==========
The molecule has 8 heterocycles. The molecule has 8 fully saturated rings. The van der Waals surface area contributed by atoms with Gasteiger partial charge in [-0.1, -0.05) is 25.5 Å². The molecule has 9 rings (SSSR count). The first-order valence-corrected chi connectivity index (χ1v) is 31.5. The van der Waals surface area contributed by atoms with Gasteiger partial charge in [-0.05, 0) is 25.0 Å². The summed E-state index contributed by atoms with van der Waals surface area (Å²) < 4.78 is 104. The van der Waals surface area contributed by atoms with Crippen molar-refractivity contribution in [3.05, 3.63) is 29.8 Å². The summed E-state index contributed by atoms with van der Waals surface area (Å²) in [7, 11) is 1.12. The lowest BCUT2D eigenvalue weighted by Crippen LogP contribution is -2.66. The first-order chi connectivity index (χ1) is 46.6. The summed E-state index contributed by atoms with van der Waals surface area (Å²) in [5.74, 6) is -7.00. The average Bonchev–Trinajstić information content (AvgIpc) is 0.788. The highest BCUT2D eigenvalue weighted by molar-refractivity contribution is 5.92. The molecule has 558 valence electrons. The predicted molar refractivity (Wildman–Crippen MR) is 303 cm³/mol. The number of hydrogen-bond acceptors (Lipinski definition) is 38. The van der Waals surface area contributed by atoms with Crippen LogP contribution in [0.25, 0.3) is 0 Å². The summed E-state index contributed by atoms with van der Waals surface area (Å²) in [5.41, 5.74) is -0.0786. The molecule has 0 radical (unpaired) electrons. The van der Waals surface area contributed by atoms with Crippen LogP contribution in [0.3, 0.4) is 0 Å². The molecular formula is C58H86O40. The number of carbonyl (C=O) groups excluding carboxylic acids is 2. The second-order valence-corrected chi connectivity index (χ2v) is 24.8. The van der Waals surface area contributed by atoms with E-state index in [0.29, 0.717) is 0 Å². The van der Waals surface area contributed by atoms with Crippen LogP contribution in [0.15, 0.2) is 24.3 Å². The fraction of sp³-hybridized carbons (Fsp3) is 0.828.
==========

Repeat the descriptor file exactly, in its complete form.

The molecule has 8 heterocycles. The molecule has 8 fully saturated rings. The van der Waals surface area contributed by atoms with Gasteiger partial charge in [-0.1, -0.05) is 25.5 Å². The molecule has 9 rings (SSSR count). The first-order valence-corrected chi connectivity index (χ1v) is 31.5. The van der Waals surface area contributed by atoms with Gasteiger partial charge in [-0.05, 0) is 25.0 Å². The summed E-state index contributed by atoms with van der Waals surface area (Å²) < 4.78 is 104. The van der Waals surface area contributed by atoms with Crippen molar-refractivity contribution in [3.05, 3.63) is 29.8 Å². The summed E-state index contributed by atoms with van der Waals surface area (Å²) in [7, 11) is 1.12. The lowest BCUT2D eigenvalue weighted by Crippen LogP contribution is -2.66. The first-order chi connectivity index (χ1) is 46.6. The summed E-state index contributed by atoms with van der Waals surface area (Å²) in [5.74, 6) is -7.00. The average Bonchev–Trinajstić information content (AvgIpc) is 0.788. The highest BCUT2D eigenvalue weighted by molar-refractivity contribution is 5.92. The molecule has 558 valence electrons. The predicted molar refractivity (Wildman–Crippen MR) is 303 cm³/mol. The number of hydrogen-bond acceptors (Lipinski definition) is 38. The van der Waals surface area contributed by atoms with Crippen LogP contribution in [0.25, 0.3) is 0 Å². The summed E-state index contributed by atoms with van der Waals surface area (Å²) in [5.41, 5.74) is -0.0786. The molecule has 0 radical (unpaired) electrons. The van der Waals surface area contributed by atoms with Crippen LogP contribution in [0.3, 0.4) is 0 Å². The molecular formula is C58H86O40. The number of carbonyl (C=O) groups excluding carboxylic acids is 2. The second-order valence-corrected chi connectivity index (χ2v) is 24.8. The van der Waals surface area contributed by atoms with E-state index in [0.29, 0.717) is 0 Å². The van der Waals surface area contributed by atoms with Crippen LogP contribution in [0.15, 0.2) is 24.3 Å². The fraction of sp³-hybridized carbons (Fsp3) is 0.828.